The best and most significant examination of the ethics of federal judges in more than a decade
TALLAHASSEE -- Well, yes and no. If you live in Minneapolis, you might
have said "yes" when you picked up the Star Tribune on two successive
mornings last March to read thousands of words about how the hometown West
Publishing Company had been treating our U.S. Supreme Court justices to
first class trips to far-flung resorts under the guise of official
Tony Mauro of the Legal Times was quick to see the significance of the series. Mauro wrote on May 22 that the series "was arguably the best and most significant examination of the ethics of federal judges in more than a decade, detailing trips, parties, and awards for judges and justices that had been subsidized by a politically active legal publishing company with significant cases before these same jurists."
That's the same publishing company, understand, that prints opinions that the judges write. West sponsored a program, the Devitt Award, in which federal jurists are selected annually to receive a $15,000 prize put up by the book company.
Winners were picked by a selection committee which since 1983 has included a total of seven Supreme Court justices, two of whom are now retired. That selection committee, picked by West, traveled first class at West's expense -- sometimes with their spouses -- to resorts in and out of the country where they met and picked the winners. What's wrong with this picture?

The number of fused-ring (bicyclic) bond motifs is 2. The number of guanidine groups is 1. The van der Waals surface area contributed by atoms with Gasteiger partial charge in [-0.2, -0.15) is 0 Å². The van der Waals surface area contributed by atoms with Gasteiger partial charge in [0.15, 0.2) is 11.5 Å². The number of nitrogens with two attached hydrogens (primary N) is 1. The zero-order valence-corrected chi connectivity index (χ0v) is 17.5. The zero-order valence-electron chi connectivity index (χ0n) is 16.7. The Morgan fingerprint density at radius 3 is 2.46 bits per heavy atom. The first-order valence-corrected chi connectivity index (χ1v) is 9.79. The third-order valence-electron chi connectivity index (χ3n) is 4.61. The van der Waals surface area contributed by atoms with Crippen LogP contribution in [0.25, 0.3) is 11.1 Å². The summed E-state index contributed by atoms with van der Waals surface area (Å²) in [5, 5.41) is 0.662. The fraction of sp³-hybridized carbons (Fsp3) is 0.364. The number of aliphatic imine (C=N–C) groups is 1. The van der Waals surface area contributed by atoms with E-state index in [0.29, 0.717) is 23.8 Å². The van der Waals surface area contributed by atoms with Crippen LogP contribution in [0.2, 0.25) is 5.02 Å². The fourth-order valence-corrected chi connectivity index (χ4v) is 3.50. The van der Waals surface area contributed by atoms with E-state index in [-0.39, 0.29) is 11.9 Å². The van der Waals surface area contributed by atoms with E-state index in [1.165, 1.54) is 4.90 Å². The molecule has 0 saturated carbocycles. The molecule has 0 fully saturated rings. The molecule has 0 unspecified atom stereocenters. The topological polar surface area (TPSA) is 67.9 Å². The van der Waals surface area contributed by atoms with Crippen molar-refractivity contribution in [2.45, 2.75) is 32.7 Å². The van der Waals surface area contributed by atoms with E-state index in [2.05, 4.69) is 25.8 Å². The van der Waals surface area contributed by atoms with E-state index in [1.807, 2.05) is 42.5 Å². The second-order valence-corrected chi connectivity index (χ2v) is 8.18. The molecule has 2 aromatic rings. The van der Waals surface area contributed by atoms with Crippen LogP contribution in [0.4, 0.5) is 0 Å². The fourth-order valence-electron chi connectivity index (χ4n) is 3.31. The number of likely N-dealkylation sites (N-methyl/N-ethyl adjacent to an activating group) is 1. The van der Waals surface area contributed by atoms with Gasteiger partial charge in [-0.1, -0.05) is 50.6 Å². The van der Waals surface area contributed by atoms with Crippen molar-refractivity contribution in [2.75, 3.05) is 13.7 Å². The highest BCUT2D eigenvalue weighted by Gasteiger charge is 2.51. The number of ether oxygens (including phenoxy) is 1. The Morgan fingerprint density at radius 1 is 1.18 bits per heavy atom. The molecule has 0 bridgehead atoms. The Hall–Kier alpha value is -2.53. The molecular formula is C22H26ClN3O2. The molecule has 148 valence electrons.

If you lived in New York, you might not have even heard about it
If you lived
in Baltimore, you might have read a Baltimore Sun
account of the exhaustive Star Tribune series that showed a gift-giving
relationship between federal judges and seven Supreme Court justices over
the past 12 years.
Elsewhere across the land, however, you may not have been given a chance to read this rare and telling revelation about the personal conduct of the Justices, the final arbiters of the many meanings of the U.S. Constitution.
If you lived in Los Angeles and managed to reach Page 11 of the Times, you may have seen a 391-word wire service report of the Star Tribune story which, judging from its size, did not attract much attention from sleepy Sunday editors on the national desk.
Washington Post readers would have noticed the same kind of story if they looked hard, and the Wall Street Journal also noted the event in passing. U.S. News & World Report carried a story. Reflecting monthly deadlines and lengthy lead times, the conservative American Spectator magazine reported on "Judges for Sale" two months later. In May, the American Bar Association Journal carried two pages.
Two and one-half months after the series emerged, computer searches yielded only a handful of editorials in newspapers besides the Star Tribune -- including one each in Florida, Texas and Arizona. If you lived in Atlanta, you probably caught a 130-word followup news roundup in the Atlanta Constitution in which West Publishing complained about the Minneapolis Star Tribune stories -- but there was little about what the stories said.
If you lived in New York, though, and get your news only from The Times, you may not know what this story is all about, even today. What was news in Minneapolis was not necessarily news in New York -- the New York Times published nothing about the Star Tribune series. That was no accident.